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Self-Absorption in Hemingway’s A Farewell to Arms Essay

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Self-Absorption in Hemingway’s A Farewell to Arms


Catherine Barkley and Frederick Henry, the main characters in Hemingway’s A Farewell to Arms are two of the most self-absorbed characters I have ever come across. Frederick Henry thinks only of what he wants while Catherine worries only about what Frederick thinks and wants. They are constantly thinking only about themselves, which is why I believe that it was a good thing that the baby was not born alive. They are too absorbed in themselves to think of anyone else.

Shortly after meeting Catherine, Frederick attempts to get her into bed. By complimenting her hair, admitting that she had every right to slap him, and holding her hand, he uses these words and actions to get a kiss, the first step towards his goal. He does not stop to think that she might still be grieving for her lost boy and so he should take it slowly. Instead, he plunges right into trying to get her into bed without thinking about how she might feel. When he is hurt and in the hospital, he demands that the nurses pay attention to him although they are not ready for an injured soldier. He gets upset because they do not want to do anything without the doctor’s permission. They were trying to do their job and he just made it more difficult for them. He also did not notice that Catherine was getting tired from working so much. All he saw was that they got to spend time together and so did not think that she might be wearing herself down. It was only with a lot of convincing that he finally saw that she needed some time off.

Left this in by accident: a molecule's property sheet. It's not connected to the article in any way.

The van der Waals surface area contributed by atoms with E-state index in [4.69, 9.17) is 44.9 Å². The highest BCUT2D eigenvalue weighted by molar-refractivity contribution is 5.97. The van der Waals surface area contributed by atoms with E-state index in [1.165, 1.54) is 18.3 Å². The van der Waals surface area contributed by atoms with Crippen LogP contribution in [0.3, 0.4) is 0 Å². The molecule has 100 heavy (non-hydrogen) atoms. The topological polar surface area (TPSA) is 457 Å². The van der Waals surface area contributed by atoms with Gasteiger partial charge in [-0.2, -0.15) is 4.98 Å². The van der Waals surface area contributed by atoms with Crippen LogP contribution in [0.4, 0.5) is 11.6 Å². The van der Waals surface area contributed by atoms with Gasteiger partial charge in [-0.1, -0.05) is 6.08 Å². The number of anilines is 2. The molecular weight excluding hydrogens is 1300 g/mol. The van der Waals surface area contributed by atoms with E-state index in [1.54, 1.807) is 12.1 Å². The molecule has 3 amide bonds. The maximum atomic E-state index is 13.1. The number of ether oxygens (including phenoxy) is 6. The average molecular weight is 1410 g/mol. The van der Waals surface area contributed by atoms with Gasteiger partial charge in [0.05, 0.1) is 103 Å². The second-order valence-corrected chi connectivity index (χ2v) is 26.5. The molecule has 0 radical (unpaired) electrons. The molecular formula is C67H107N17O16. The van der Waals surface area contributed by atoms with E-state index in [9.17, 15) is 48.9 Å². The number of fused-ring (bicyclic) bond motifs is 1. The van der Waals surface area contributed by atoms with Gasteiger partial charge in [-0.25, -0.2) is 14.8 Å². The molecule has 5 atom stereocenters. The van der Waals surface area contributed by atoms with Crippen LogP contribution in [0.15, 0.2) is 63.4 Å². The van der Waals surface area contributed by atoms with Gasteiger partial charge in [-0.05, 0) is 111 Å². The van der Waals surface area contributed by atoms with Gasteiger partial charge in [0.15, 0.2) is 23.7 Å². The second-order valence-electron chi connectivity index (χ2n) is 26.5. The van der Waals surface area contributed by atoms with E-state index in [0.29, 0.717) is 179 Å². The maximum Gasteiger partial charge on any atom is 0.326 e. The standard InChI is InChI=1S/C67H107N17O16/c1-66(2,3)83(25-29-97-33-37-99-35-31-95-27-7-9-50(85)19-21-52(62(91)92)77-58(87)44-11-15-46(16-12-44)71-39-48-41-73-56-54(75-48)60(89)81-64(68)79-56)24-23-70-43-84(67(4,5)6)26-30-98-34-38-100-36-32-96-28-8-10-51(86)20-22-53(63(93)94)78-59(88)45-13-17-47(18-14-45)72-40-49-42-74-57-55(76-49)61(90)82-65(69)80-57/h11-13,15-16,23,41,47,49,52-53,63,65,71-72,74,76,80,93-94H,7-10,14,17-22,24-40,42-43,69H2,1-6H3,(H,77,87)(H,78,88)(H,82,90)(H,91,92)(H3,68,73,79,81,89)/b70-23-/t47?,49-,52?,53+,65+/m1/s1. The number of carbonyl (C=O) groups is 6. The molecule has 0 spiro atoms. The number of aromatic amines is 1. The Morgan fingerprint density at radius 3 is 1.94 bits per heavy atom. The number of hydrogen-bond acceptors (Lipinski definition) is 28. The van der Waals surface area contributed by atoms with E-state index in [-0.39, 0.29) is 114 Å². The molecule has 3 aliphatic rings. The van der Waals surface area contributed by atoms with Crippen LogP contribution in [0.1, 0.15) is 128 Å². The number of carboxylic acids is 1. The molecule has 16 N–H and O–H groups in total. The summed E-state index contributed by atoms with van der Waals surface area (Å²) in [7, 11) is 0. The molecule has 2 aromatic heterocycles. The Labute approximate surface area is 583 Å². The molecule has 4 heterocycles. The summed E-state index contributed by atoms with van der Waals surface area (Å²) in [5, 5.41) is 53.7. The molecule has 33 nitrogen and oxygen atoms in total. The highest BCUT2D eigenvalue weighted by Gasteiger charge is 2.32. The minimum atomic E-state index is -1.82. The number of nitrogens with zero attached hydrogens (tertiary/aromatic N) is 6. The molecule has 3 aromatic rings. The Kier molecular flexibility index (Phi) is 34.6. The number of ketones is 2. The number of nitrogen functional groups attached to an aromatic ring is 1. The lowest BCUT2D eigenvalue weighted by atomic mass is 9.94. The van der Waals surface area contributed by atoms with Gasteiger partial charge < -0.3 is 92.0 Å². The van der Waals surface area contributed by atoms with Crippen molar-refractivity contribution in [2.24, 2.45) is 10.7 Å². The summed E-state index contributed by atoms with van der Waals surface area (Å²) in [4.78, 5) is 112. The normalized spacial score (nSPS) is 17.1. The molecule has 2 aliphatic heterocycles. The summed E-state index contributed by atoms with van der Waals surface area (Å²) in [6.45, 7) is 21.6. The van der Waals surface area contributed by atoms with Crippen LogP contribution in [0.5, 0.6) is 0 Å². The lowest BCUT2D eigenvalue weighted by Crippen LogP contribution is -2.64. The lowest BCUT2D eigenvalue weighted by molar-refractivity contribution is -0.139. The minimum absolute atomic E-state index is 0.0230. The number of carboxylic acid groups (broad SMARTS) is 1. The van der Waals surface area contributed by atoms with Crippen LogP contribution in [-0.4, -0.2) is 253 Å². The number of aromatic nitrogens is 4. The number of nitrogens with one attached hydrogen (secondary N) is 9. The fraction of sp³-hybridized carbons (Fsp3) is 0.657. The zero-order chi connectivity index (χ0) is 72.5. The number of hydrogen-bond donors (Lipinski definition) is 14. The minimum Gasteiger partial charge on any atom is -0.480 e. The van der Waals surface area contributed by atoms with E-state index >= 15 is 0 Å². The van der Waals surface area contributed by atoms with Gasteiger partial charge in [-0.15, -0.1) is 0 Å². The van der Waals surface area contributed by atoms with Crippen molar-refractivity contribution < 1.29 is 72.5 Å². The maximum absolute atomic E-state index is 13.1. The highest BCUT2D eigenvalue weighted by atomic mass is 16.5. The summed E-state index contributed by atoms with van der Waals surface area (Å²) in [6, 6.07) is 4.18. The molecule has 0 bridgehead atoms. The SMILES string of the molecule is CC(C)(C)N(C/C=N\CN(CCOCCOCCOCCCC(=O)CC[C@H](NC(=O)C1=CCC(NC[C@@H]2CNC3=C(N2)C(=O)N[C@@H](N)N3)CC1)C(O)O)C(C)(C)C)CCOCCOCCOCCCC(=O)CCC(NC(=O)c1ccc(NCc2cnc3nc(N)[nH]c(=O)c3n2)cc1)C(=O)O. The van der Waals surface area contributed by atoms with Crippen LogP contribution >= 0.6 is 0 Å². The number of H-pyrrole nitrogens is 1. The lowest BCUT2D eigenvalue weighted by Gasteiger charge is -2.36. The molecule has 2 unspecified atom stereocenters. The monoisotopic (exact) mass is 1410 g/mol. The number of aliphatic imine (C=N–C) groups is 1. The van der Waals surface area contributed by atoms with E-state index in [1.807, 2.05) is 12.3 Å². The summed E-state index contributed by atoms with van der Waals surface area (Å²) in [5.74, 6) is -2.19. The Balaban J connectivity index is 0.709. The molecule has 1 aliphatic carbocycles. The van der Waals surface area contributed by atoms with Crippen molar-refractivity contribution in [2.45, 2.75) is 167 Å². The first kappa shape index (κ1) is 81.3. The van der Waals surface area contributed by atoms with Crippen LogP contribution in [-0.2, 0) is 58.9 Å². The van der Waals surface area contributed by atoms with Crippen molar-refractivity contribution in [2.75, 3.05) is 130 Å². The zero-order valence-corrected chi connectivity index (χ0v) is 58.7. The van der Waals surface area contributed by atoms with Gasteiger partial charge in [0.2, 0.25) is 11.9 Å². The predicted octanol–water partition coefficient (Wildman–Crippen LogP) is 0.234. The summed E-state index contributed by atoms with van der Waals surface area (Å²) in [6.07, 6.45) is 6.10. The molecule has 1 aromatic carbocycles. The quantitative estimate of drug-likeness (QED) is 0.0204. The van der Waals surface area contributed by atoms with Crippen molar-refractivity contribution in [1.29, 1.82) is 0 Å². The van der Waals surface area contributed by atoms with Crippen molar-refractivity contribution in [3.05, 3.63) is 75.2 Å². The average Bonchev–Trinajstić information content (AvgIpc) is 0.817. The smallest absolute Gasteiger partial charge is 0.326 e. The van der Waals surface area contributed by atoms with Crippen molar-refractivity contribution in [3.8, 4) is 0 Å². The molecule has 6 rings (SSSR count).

Catherine did not even realize herself that she was getting worn down because of how absorbed she was in Frederick. She put his needs and desires before her own and believed that if sh...


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...ch other very much, but they did not want to include anyone else in that love. Catherine was more concerned with being a good wife than being a good mother. Frederick just did not seem to think of anything that was not Catherine or himself. They did not think much about the child before it was born and said things like "She won’t come between us, will she? The little brat." "No. We won’t let her." (304). They were too wrapped up in themselves to worry or care about anyone else. If the child had been born alive, it probably would have been neglected or not treated as well as it should be. "Aren’t you proud of your son?" "No, he nearly killed his mother." (325). The hostility that Frederick shows is evident of how the child would have been treated if it had actually lived.



Works Cited

Hemingway, Ernest. "A Farewell to Arms" Scribner Paperback Fiction, 1929.


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